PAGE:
Oklahoma-based artist Raven Halfmoon (Caddo) discusses the material and conceptual underpinnings of her large-scale ceramic works.
Raven Halfmoon (Caddo) is known for making monumental clay figures that build on the longstanding tradition of Caddo pottery while drawing on a suite of other influences like fashion, graffiti, or color theory. The result is often embodied in large-scale clay figures, sometimes human, often with many faces, that torque the hierarchical expectations of a stable canon. In the following interview, Halfmoon discusses her relationship to the medium of clay while preparing a major joint exhibition, Flags of our Mothers, which opens this summer at the Aldrich Contemporary Art Museum in Ridgefield, Connecticut, and travels to the Bemis Center for Contemporary Art in Omaha, Nebraska, in 2024.
What is it like packing, shipping, and unpacking your sculptures around the country?
When you start working at this scale and moving these large ceramic works across the country, you have to think about how you are going to build and move the piece before you even start. First you order clay. I went through about 8,000 pounds of clay with my hands. You have to think about the device or pallet that you’re going to build on to hold a sculpture of that size, because once you start building it, you can’t move it. It’s heavy and fragile. Then that thing has to have wheels to slide into a kiln. And then it fires in the kiln for two to three weeks, minimum. Once it comes back out, you have to get tow straps or a company and a crane or a forklift, and then it has to be strapped up, lifted out safely, and either put on a pallet or the bottom of a crate to get shipped across the country. Luckily, once these pieces are fired, they are pretty easy to move around. It’s always nerve-wracking watching my pieces getting uncrated, but I haven’t had any issues yet.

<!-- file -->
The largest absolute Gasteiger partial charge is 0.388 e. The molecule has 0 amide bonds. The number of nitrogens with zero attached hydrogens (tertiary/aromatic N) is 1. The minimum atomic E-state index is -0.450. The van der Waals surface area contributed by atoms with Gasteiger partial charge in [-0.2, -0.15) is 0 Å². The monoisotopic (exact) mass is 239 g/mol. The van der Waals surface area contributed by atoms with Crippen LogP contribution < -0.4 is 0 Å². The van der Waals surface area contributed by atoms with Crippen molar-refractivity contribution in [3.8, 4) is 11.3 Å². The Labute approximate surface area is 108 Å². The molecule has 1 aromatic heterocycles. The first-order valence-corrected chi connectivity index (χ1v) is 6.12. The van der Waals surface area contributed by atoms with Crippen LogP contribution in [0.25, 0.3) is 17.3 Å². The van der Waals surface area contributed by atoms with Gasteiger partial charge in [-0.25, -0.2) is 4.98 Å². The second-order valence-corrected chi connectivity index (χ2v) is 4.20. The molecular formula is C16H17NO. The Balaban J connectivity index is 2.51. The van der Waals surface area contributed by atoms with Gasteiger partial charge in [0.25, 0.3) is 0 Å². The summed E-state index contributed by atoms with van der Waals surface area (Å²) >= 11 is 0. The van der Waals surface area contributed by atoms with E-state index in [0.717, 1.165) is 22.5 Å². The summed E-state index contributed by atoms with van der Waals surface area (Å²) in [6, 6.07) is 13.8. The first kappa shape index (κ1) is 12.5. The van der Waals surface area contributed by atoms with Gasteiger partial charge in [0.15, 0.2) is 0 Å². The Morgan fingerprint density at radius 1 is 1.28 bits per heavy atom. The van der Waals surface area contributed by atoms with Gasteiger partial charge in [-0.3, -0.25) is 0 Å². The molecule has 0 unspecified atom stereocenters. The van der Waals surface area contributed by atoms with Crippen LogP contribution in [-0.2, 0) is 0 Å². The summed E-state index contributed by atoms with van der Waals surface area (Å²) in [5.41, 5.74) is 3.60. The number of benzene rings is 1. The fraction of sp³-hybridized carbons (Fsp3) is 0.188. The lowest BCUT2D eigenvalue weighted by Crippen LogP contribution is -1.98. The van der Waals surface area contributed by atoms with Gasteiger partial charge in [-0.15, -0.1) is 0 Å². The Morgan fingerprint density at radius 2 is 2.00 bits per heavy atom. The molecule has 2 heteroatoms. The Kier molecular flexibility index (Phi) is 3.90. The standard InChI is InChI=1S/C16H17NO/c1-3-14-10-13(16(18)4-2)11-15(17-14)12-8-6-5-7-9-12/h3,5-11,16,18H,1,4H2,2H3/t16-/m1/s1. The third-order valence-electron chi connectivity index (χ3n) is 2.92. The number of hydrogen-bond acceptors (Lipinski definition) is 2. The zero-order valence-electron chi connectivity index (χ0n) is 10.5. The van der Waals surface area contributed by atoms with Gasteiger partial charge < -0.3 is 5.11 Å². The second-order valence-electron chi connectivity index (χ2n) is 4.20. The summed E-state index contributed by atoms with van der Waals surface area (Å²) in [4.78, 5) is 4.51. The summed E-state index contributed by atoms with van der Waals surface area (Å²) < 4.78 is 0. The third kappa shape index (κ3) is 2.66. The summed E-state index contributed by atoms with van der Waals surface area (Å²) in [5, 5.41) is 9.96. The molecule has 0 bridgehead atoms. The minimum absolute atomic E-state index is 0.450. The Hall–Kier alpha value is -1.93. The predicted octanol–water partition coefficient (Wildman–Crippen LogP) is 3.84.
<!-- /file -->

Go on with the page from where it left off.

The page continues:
Can you talk about how the Caddo lineage of clay informs your practice?
Clay as a medium was an important part of Caddo traditions for thousands of years, so when I was in school, studying art at the Archeological Survey at the University of Arkansas, holding all these clay pots my ancestors made, I knew that I wanted to continue this tradition of using clay. But I wanted to make things that were contemporary, to make pieces that spoke true to my voice and my experience as a woman, as a Native American living in the 21st century.
Where do you find the clay forms within that nexus of past and present?
I do a lot of human forms. I do a lot of forms that look like my mother and grandmother. I think that’s where the figure is born. Out of the human experience of what we’ve gone through—not even as a people but me, personally, in my family. I always connect my work back to these two worlds. There’s this world of traditional knowledge and carrying that forward and sharing that history. At the same time, we’re in the 21st century. It’s fast-paced. It’s social media with pop culture, music and Tik Tok reels, and fashion.
I use a lot of Red River iconography—that spiral design that you see on Caddo pottery. Caddo also traditionally had a lot of tattoos, so I’m influenced by tattoo artists. My work ties to color theory as well as contemporary art and classical painters. I’m influenced by graffiti artists and this idea of tagging a work and really placing your work in a moment in time and putting your name on things. I’m the third generation to have my last name, so the element of tagging the work is important as well. My name carries history and culture that I will pass to my children. It’s remembering family and what Native people have been through.
How do material and immaterial parameters of clay and concept meet in the work?
Clay is my most intimate relationship. I’m continuously learning this medium. Not only does it capture fingerprints to an exact tee, it’s tied to time and place. Clay is specific to where it was made on the land. Everything I make, I touch all the pieces. I build them. I’m pushing clay to its max. Because I work with larger kilns making large-scale pieces, I get a lot of breaks in the kiln. I like a lot of those cracks. I want the process to be seen in the work. I want you to feel that human connection, that human experience. They are meant to be emotional.